SPRAGGETT ON CHESS
POSITION AFTER 36 MOVES
White has a strategically won position: active Rook, control of the only file; and–perhaps most important–the more active King.
BUT the problem is how to convert these plusses into the full point. Praxis has shown that the defence has to bail out at some early point and give up a pawn in order to get counterplay, usually by infiltrating the 2nd rank.
For this reason, the most precise way to proceed is to play 37.f4!, slowly removing the pawns that will be vulnerable to a rear guard attack by the Black Rook. Black is in virtual zugzwang and the win should be a relatively straight forward process.
37. f4! b5 If instead 37… fxe5 38. Kxe5 Rc6!? then now not 39. Kd5 Rf6 40. Kxc5 b6! (not 40…Rxf4 41. Kb6 and the White c-pawn is unstoppable but first 39.Rh8 Kg7 40.Ra8! Kf7 and only now 41.Kd5! when the defence with 41…Rf6 and 42…b6 will leave the a-Pawn enprise. In that case, after the plausible 41…h6 42.Rb8 Rc7 43.h4 Black is getting zugged; or if 38… b5 then 38. Kd5 bxc4 (38… fxe5 39. fxe5 bxc4 40. bxc4 Rb7 41. e6 Kf6 42. h4 Rb2 43. Rf8) is hopeless 39. e6! and Black can not resist. Finally, 37… Ke6 38. f5 Kf7 39. e6 Kg7 40. Rd7.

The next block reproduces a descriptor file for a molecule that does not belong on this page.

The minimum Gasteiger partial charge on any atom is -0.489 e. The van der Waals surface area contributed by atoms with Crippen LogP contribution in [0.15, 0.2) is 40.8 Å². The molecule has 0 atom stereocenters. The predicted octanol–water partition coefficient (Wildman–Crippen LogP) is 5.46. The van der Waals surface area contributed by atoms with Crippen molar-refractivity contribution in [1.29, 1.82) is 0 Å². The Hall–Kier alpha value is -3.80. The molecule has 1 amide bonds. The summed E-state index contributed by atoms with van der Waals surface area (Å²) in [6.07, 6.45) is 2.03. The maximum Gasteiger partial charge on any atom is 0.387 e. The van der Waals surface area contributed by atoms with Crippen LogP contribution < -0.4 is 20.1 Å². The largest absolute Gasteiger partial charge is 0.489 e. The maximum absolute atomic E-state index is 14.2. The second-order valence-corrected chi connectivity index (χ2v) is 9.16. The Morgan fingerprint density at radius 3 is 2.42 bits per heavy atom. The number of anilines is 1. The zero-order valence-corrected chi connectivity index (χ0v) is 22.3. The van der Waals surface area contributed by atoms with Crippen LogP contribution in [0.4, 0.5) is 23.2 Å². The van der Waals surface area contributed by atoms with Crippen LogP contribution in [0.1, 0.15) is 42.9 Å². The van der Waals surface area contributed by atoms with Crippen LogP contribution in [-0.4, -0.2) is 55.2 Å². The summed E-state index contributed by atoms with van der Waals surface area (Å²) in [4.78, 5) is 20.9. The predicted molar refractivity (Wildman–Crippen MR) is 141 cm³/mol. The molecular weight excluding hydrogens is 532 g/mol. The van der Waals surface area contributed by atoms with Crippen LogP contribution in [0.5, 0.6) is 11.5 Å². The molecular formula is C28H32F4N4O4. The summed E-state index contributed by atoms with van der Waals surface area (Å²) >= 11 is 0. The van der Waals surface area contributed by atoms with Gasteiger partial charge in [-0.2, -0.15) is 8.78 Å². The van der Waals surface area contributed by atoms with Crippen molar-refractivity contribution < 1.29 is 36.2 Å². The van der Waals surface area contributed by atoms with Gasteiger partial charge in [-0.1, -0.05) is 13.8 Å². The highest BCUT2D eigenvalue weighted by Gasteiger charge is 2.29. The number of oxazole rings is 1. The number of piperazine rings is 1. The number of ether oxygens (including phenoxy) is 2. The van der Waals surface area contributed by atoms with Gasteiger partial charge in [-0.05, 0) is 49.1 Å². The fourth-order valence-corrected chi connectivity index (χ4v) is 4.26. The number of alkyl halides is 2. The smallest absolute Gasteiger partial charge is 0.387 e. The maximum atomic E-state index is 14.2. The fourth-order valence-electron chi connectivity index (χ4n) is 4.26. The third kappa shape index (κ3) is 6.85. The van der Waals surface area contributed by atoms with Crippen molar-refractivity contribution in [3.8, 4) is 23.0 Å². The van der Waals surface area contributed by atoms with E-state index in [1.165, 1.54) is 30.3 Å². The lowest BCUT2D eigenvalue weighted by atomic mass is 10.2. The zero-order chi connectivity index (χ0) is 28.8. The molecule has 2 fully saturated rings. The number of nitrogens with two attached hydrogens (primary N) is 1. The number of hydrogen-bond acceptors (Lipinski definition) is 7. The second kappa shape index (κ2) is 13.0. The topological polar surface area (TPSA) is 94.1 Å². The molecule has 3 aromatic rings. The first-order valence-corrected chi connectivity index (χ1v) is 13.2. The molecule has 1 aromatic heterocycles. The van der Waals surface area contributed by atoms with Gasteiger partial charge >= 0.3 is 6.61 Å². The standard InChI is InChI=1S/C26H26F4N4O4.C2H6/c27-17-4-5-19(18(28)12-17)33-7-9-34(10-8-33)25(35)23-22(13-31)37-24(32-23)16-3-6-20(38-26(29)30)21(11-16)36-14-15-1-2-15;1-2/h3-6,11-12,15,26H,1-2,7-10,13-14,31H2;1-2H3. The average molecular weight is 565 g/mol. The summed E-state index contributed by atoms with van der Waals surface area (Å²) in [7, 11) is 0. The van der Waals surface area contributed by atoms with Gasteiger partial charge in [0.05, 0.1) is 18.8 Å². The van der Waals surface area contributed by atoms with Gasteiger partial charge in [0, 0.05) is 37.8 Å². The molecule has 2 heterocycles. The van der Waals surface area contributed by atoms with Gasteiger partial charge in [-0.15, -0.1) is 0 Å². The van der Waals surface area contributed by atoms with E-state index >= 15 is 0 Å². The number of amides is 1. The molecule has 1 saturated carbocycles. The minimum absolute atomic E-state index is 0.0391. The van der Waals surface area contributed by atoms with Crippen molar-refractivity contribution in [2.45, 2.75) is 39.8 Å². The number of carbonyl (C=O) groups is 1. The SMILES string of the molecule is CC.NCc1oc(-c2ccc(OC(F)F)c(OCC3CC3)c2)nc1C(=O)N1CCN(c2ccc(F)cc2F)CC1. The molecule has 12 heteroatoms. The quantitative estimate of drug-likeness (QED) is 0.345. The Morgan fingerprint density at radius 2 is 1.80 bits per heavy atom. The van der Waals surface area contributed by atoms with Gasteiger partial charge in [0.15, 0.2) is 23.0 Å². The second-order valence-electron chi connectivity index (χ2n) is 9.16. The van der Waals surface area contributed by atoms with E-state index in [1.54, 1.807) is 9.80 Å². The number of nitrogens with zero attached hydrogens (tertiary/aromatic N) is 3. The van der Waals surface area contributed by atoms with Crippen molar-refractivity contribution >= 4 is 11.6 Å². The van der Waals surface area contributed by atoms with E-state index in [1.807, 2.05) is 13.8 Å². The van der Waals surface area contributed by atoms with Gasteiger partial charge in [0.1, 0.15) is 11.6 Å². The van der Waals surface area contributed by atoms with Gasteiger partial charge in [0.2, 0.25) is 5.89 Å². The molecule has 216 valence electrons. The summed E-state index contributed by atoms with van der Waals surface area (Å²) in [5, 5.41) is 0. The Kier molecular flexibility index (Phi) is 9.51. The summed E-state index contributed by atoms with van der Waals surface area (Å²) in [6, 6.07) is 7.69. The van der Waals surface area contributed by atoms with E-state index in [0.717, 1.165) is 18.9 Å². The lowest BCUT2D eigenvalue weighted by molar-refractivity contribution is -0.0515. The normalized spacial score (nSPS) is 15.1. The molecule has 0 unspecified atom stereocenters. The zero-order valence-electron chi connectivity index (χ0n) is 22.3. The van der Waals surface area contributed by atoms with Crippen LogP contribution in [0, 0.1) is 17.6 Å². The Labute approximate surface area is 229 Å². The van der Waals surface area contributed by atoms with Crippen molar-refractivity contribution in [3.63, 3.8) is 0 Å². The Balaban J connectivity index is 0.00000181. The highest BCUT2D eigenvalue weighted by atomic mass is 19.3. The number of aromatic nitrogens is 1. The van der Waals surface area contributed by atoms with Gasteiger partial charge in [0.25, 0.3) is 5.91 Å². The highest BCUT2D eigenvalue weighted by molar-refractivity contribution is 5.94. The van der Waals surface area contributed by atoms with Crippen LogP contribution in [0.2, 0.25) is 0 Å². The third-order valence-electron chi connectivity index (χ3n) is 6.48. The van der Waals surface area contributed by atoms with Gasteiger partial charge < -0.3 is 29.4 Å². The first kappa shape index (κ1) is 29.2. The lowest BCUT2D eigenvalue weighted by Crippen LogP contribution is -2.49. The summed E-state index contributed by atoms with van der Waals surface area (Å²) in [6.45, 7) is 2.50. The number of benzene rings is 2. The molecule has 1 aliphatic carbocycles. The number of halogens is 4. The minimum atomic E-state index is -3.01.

The most reasonable seems 37… e6 but then after 38. exf6 Kxf6 39. Rd6 Black will soon lose a pawn while remaining completely passive.
IN THE GAME CONTINUATION Nakamura forgot about his rear guard pawns and Leko exploited some wishy-washy play by the American superstar who was intent on moving only with his King and Rook– to get a drawable position:
35. Rh8 Kg7 36. Rd8 Kf7 37. Rh8 Kg7 38. Rb8 Kf7 39. Kd5 fxe5 40. Kxe5 b5 41. Kd5 bxc4 42. Kxc4 Rd7! Black now uses the d-file that White had little need for….
The game was eventually drawn, but not before both sides playing serious inaccuracies; at one point Nakamura could have won in just one move! This was no doubt largely effected by the time on the clocks–Nakamura usually plays endings with great accuracy.